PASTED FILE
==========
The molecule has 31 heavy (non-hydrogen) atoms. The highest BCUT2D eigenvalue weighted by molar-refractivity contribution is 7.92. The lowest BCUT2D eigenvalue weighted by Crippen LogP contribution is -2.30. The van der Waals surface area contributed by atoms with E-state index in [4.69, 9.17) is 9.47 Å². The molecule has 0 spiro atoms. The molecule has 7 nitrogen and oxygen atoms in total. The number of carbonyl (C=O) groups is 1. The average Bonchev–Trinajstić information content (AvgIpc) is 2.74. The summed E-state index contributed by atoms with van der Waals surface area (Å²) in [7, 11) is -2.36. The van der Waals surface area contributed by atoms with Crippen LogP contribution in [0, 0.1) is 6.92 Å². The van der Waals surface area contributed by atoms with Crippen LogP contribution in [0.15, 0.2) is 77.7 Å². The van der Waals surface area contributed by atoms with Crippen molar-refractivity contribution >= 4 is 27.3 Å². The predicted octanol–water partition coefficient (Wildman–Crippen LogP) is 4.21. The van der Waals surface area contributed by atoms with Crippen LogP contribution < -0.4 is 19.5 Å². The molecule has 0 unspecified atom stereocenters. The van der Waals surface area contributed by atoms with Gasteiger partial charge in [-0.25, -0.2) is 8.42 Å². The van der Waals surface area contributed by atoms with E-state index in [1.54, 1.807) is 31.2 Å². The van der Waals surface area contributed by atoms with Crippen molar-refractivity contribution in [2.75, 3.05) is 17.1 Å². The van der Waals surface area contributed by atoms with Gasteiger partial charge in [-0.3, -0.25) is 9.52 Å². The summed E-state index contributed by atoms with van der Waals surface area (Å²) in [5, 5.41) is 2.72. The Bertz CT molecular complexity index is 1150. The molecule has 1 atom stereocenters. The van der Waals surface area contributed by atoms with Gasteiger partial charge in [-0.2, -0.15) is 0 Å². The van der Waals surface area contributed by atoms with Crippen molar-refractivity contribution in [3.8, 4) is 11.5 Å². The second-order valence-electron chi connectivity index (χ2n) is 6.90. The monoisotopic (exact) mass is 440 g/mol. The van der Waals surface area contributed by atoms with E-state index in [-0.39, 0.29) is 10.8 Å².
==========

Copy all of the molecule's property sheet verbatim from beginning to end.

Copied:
The molecule has 31 heavy (non-hydrogen) atoms. The highest BCUT2D eigenvalue weighted by molar-refractivity contribution is 7.92. The lowest BCUT2D eigenvalue weighted by Crippen LogP contribution is -2.30. The van der Waals surface area contributed by atoms with E-state index in [4.69, 9.17) is 9.47 Å². The molecule has 0 spiro atoms. The molecule has 7 nitrogen and oxygen atoms in total. The number of carbonyl (C=O) groups is 1. The average Bonchev–Trinajstić information content (AvgIpc) is 2.74. The summed E-state index contributed by atoms with van der Waals surface area (Å²) in [7, 11) is -2.36. The van der Waals surface area contributed by atoms with Crippen LogP contribution in [0, 0.1) is 6.92 Å². The van der Waals surface area contributed by atoms with Crippen LogP contribution in [0.15, 0.2) is 77.7 Å². The van der Waals surface area contributed by atoms with Crippen molar-refractivity contribution >= 4 is 27.3 Å². The predicted octanol–water partition coefficient (Wildman–Crippen LogP) is 4.21. The van der Waals surface area contributed by atoms with Crippen LogP contribution < -0.4 is 19.5 Å². The molecule has 0 unspecified atom stereocenters. The van der Waals surface area contributed by atoms with Gasteiger partial charge in [-0.25, -0.2) is 8.42 Å². The van der Waals surface area contributed by atoms with E-state index in [1.54, 1.807) is 31.2 Å². The van der Waals surface area contributed by atoms with Crippen molar-refractivity contribution in [2.75, 3.05) is 17.1 Å². The van der Waals surface area contributed by atoms with Gasteiger partial charge in [-0.3, -0.25) is 9.52 Å². The summed E-state index contributed by atoms with van der Waals surface area (Å²) in [5, 5.41) is 2.72. The Bertz CT molecular complexity index is 1150. The molecule has 1 atom stereocenters. The van der Waals surface area contributed by atoms with Gasteiger partial charge in [-0.2, -0.15) is 0 Å². The van der Waals surface area contributed by atoms with Crippen molar-refractivity contribution in [3.8, 4) is 11.5 Å². The second-order valence-electron chi connectivity index (χ2n) is 6.90. The monoisotopic (exact) mass is 440 g/mol. The van der Waals surface area contributed by atoms with E-state index in [-0.39, 0.29) is 10.8 Å².